"So much emotion had turned my
poor head and I became mad, as mad
as a hatter."
"You have my secret," he said, In a
"I did not ask you for It, sir.
all, you only annoy me."
"One of us Is de trop," he
He advanced towards me with star
ing eyes. I retired prudently behind
the piano, because I knew that I was
dealing with an enraged madman.
"I am going to throw you out of the
window." He shook the curtains of the
wlndowis that looked out Into ;the
street. At the same moment there was
a ring at the bell, and I ran to open
A gervtleman, well dressed and
groomed, came in. He wore the rosette
of the Legion of Honor and was fol
lowed by two gigantic fellows In
'IamDr.Maxfestown," he said, with
a slightly foreign accent. "I am the
director of a private lunatic asylum,
and one of my patients has escaped.
According -to the information I have
received, he has concealed himself 1
"You have made no mistake, sir; you
have come Just in time," I replied
'God be praised! It Is the Count
Martini, an unfortunate man, who
went mad after his wife's death. He
Imagines that she was poisoned."
'And he wanted to throw me out of
'That is his mania. We will at once
rcik'Ve you of htm. I ask a thousand
pardons for the annoyance he has
He pointed to the two men In the
"Two of my assistants," he said. We
went Into the drawing room. The mad
man seemed grpatly agitated.
'He Is going to have an attack," de
clared the doctor.
"Doctor," cried the madman, "this
man Is going to denounce me. I must
have his life."
He made a rush at me. The two big
assistants, not without ditllculty, re
strained hint, and one of them took a
strong cord from under his blouse.
"Your presence Irritates him," said
the doctor to me. "Would you he so
kind as to conceal yourself while we
take him away?"
I stepped Into the cupboard.
"Oh, monsieur, how good of you. The
family of the count will never forget
your kindness. They will come to thank
you In person."
The doctor closed the door and turned
the key. Then I heard sounds of a
"Quietly, please, Monsieur le Comte."
Then followed a sound of moving furn
iture In my bedroom adjoining. Tho
madman had evidently got away from
the two assistants. After some time
all became quite again. The madman
had evidently been captured.
In the excitement of the moment the
doctor had forgotten to restore me to
I remulned In the cupboard until
The wife of the concierge let ma out.
"And the madman?" I asked.
"What .madman, monsieur?"
Then 1 saw that my valuable Amatl
violin, my pictures, my bronzes, and
a pi'lctless bracket of Louis X. had
I had been buncoed.
SOMETHING ABOUT PRICES.
ripnlor Where you going now?
Driver To tnke this barrel of apples
around to Mr. Hrlelcrow n.
Dealer flood Lands! You 11 ruin nu,
Thut barrel hasn't been opened.
Driver Do you want It opened, sir?
Dealer Of course, you dunce. U wo
leave It to him to do himself he may open
It at the wrong and.
Brass In 1840 was $14 a ton.
A cloak, A. D. 72, cost 60 cents.
Paper In 1431 was 25 cents a quire.
In the tenth century razors cost 30 cents.
Charlemagne paid $7 for a pair of shoes.
In 1307 a horseshoe In Englund cost 14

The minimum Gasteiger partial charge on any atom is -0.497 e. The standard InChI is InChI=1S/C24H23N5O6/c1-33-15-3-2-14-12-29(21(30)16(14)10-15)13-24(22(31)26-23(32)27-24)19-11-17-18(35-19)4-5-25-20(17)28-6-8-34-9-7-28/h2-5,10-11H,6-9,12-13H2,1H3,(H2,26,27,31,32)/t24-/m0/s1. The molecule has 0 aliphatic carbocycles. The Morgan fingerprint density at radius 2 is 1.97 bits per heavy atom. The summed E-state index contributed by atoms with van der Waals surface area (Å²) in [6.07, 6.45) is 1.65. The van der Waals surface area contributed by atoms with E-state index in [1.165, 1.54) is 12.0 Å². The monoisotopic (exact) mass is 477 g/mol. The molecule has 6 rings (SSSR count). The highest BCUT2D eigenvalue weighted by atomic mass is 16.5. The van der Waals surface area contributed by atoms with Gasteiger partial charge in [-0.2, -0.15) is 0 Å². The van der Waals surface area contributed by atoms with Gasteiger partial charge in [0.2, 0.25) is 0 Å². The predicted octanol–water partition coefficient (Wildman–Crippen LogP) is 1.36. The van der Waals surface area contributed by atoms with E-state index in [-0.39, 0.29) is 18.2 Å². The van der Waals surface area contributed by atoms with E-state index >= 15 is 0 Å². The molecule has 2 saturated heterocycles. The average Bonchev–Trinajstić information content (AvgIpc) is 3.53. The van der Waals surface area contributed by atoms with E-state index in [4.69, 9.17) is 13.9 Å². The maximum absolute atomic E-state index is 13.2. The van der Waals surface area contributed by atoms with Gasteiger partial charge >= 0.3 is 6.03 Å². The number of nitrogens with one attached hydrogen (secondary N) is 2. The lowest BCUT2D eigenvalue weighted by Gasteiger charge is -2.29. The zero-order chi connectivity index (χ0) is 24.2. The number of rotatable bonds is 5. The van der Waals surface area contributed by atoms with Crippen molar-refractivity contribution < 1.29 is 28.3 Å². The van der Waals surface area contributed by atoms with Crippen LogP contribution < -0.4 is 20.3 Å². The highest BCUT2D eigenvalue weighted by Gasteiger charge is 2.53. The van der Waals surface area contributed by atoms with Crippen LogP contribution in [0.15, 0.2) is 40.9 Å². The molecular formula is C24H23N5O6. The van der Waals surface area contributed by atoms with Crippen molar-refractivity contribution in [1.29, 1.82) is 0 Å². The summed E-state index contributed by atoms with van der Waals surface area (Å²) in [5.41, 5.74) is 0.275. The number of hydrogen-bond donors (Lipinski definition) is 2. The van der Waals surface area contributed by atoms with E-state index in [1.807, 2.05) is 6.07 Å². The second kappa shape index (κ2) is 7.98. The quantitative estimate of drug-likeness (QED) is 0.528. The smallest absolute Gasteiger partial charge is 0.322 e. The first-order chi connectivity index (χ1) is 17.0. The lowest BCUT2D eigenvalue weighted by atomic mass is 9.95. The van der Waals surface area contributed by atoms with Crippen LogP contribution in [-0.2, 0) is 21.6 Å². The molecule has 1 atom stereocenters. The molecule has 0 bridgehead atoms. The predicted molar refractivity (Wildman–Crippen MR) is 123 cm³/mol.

In Athens, A. D. 71, oysters sold for 30
Julius Caesar's everyday tunic cost 24
The first hand firearms cost about M
A bed In a Greek Inn In A. D. 327 cost 4
The coronation robes of Napoleon cost
In Rome, B. C. 6. roses were a cent a
In 1375 salt cost. In France, $2.50 a
A Greek hat In the time of Pericles cost
In 1312 English linen was worth 10 cents
In Venice In 1274 a pig brought two
In 1(!17 a cannon was made at Paris that
In 1302 a sheep sold In France for $1; a
pig for $2.
In 1230 a hen was bought In Paris for
Mary, queen of Scots, once paid $2,000
for a diet's.
In 13i;i apples In Germany were worth $1
In l.'itil a pair of shoes made In England
post 20 cents.
In l!i4 gunpowder sold for 14 per hun
Ink, In the days of Louis IX, coBt 40
cents a quart.
In ir.42 a tunned cowhide in England coat
In 1199 randies sold In Amsterdam for 6
cents a pound.
THE WINDS OF MEMORY.
Upon this wosturn shore tonight I'm sit
ting. A shore that slopes to touch a boundless
And wutch the white ships Inward, out
And wonder when my ship will come to
And whence It comes or whlthpr It Is go
ing, And only hear tho winds of memory blow
ing. Across tho cliffs of yesterday they're
They fan my forehead with the forest
Remembered melodies tho hills are hum
ming The scent of pine trees grcpt mo every
where; Again I hear the wayslilo brooklet flow
ing Whero all tho winds of memory are blow
ing. Dlow on, sweet winds your singing or
Bounds like some long forgotten tune;
Beneath tho apple blossoms again I'm
And feel the breath of girlhood's early
For life again with youth and love Is
While all the winds of memory are blow
ing. Upon this western shore tonight I'm
A sharo thut slopes to touch a boundless
Am! wutch the billons upward, downward
And do not care how high the waves
Or If the waters touch my fept not know
ing While all tho winds of memory are blow
Is What People Want
ij THE BILL.
Large and Commodious
Stores Stocked with only
First-Class Goods at Prices
that cannot be beat.
Is the South Side
MIT IF ANYTHIIG
! GIVE US A CALL
LARGE DISPLAY OF
NutsV Fruit and Candy
For the Holiday Trade.
"I lost the wife whom I adored," he